As usual, comedy makes the point about marriage equality much more succinctly than my attempts at persuasive argument can produce.  (Click images twice to view in original size.)

dinosaur logic gay couplesscary gay couple

Whose dinosaur logic will you heed?

Pride 2010

Jun. 27th, 2010 03:11 pm
mellowtigger: (Pride)
Dan and TerryPride film stripMinneapolis is said to host the largest non-gated Pride celebration in the USA.  I was intending to skip Pride celebrations again this year because I have mixed feelings about them, but then I got an email asking for help to attend a table for Outwoods. I agreed to work Sunday morning. I figured most people would be in downtown Minneapolis to watch the parade. I was right; the park didn't get crowded until the parade ended.

I wore my very old and somewhat ratty "Every kiss is a revolution" t-shirt. I worked the 10am-noon shift with Dan, another Board member (I think) for the group. Afterwards, we walked around the park to see the other booths. There were free photo booths set up by Target, so we stopped in for a quick photograph. The booths even had email capability within the park, so the images were waiting for me in my mailbox when I got home. Very convenient.

The place where I work, Animal Humane Society, also had a booth at Pride.  They had some great t-shirts there. I picked up the one that said "You had me at Woof" with the AHS logo. I took it over to the Bear booth to make sure they knew that there were still some XL sizes available. I'll try to remember to wear it to Bear events, so I can let people know that I can get more for them if they want to buy one.

I see that even Livejournal is getting into the holiday spirit this year by adding a Pride banner this weekend:
Livejournal pride banner

I often have mixed feelings about Pride celebrations.  More than once, back in the times before Diagnosis Day, I would leave Pride hurriedly without fully understanding why. The last time I dated someone, I had an especially bad meltdown moment when I abandoned zhem at Pride (that would have been 1997 in Austin, Texas) so I could get away as quickly as possible from all the people, the talking, the social networking. *guilty sigh* Post-autism-diagnosis, I think that I am even better at understanding my emotional limits and moderating my stress.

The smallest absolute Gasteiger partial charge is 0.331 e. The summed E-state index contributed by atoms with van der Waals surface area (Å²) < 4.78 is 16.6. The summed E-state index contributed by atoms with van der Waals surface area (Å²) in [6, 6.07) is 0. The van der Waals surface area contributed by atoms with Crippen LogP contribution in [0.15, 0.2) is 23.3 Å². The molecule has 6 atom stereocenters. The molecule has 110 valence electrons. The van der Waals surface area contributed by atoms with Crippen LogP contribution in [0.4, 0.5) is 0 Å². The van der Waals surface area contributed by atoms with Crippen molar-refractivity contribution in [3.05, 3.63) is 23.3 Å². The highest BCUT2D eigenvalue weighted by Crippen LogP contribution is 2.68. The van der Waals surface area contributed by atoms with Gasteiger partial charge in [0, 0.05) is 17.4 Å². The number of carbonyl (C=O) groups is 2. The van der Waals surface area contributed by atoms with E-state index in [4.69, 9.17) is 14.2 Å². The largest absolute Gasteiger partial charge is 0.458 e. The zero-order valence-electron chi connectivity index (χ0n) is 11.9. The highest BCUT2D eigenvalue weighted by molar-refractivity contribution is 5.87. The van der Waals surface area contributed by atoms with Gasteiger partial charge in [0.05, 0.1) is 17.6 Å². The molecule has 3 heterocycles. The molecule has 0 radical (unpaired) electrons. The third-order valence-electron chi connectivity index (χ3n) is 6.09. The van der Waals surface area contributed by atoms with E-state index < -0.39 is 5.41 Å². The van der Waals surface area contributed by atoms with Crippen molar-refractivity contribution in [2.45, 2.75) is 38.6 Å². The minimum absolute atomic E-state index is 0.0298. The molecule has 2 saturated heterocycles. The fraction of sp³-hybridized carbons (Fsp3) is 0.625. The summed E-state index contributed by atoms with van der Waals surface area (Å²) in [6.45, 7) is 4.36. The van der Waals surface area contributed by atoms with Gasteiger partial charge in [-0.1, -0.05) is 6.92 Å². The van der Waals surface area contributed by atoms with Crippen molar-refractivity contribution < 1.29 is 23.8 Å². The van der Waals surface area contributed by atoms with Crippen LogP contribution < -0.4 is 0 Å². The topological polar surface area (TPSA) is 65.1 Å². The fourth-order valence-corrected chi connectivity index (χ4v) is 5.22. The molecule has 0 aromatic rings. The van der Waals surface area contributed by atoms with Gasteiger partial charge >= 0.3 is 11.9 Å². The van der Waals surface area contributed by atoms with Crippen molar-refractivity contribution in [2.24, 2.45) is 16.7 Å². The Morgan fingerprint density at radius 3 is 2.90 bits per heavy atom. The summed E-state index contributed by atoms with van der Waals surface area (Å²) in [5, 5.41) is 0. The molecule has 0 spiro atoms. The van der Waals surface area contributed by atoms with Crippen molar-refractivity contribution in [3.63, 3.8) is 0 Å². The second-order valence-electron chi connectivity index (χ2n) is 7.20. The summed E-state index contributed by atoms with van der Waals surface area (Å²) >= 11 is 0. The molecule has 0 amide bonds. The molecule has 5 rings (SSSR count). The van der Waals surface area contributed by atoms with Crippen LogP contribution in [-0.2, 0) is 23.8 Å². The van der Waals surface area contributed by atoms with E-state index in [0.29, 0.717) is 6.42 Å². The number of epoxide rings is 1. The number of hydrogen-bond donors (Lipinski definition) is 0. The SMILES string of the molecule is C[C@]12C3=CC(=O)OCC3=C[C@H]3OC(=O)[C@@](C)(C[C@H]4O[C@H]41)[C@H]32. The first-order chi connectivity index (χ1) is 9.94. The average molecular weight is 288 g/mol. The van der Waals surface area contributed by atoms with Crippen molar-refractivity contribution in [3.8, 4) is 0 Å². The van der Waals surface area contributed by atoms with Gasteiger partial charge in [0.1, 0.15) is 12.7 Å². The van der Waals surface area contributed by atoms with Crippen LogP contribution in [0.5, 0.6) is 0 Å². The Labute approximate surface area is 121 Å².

Another issue that makes Pride celebrations wonky for me is the realization that there just aren't as many guys around that are my age.  I see older. I see lots of younger. I don't see many males my age. I know why, of course. I wish Pride celebrations insisted on displaying a portion of the Quilt at every event.  It worries me that people forget and that we may end up with another lost generation.

I am proud, of course, that the gay American reponse to AIDS succeeded in changing the whole world. Everyone learned from us to stop whispering about poor health, to stop submitting to professionals for choices of care, to stop accepting mediocrity from the government that we pay taxes to support. Everyone learned from us to take control of our treatments, to educate ourselves so we can make our own treatment decisions, to demand better personal care from our doctors and nurses, and to demand better response from our government medical institutions.  No longer do people whisper with sad expression, "She has cancer"; now, the announcement is stated with determination, "He's taking chemo to fight his cancer."  Good for us!  There's reason to be proud of our contribution to our culture.

I think it was great to see so many children at Pride. I hope that I'm reasonable to interpret their presence as a reassuring sign that the next generation have a little easier time growing up. It would be great if they (gay) have fewer of certain hardships to face because life offers enough difficulties without hatred and violence being added to the mix, and it would be great if they (straight) have wider perspectives on the world and the joys of finding their own special place in it.
mellowtigger: (Ark II)